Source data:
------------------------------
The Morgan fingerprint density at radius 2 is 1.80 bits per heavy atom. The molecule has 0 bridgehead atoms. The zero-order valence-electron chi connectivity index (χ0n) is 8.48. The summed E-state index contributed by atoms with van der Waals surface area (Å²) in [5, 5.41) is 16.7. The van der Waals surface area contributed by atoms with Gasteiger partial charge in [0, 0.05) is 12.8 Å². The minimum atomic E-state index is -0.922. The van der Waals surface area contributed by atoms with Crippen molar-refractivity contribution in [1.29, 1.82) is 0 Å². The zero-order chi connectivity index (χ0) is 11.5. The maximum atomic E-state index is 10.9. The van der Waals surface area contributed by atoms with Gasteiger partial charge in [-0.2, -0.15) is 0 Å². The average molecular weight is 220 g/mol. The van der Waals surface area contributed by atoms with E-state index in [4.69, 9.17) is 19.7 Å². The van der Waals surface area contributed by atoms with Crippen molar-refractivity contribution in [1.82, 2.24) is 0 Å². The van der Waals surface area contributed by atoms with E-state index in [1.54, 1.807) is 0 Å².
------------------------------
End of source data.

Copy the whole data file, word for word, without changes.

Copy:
The Morgan fingerprint density at radius 2 is 1.80 bits per heavy atom. The molecule has 0 bridgehead atoms. The zero-order valence-electron chi connectivity index (χ0n) is 8.48. The summed E-state index contributed by atoms with van der Waals surface area (Å²) in [5, 5.41) is 16.7. The van der Waals surface area contributed by atoms with Gasteiger partial charge in [0, 0.05) is 12.8 Å². The minimum atomic E-state index is -0.922. The van der Waals surface area contributed by atoms with Crippen molar-refractivity contribution in [1.29, 1.82) is 0 Å². The zero-order chi connectivity index (χ0) is 11.5. The maximum atomic E-state index is 10.9. The van der Waals surface area contributed by atoms with Gasteiger partial charge in [-0.2, -0.15) is 0 Å². The average molecular weight is 220 g/mol. The van der Waals surface area contributed by atoms with E-state index in [4.69, 9.17) is 19.7 Å². The van der Waals surface area contributed by atoms with Crippen molar-refractivity contribution in [1.82, 2.24) is 0 Å². The van der Waals surface area contributed by atoms with E-state index in [1.54, 1.807) is 0 Å².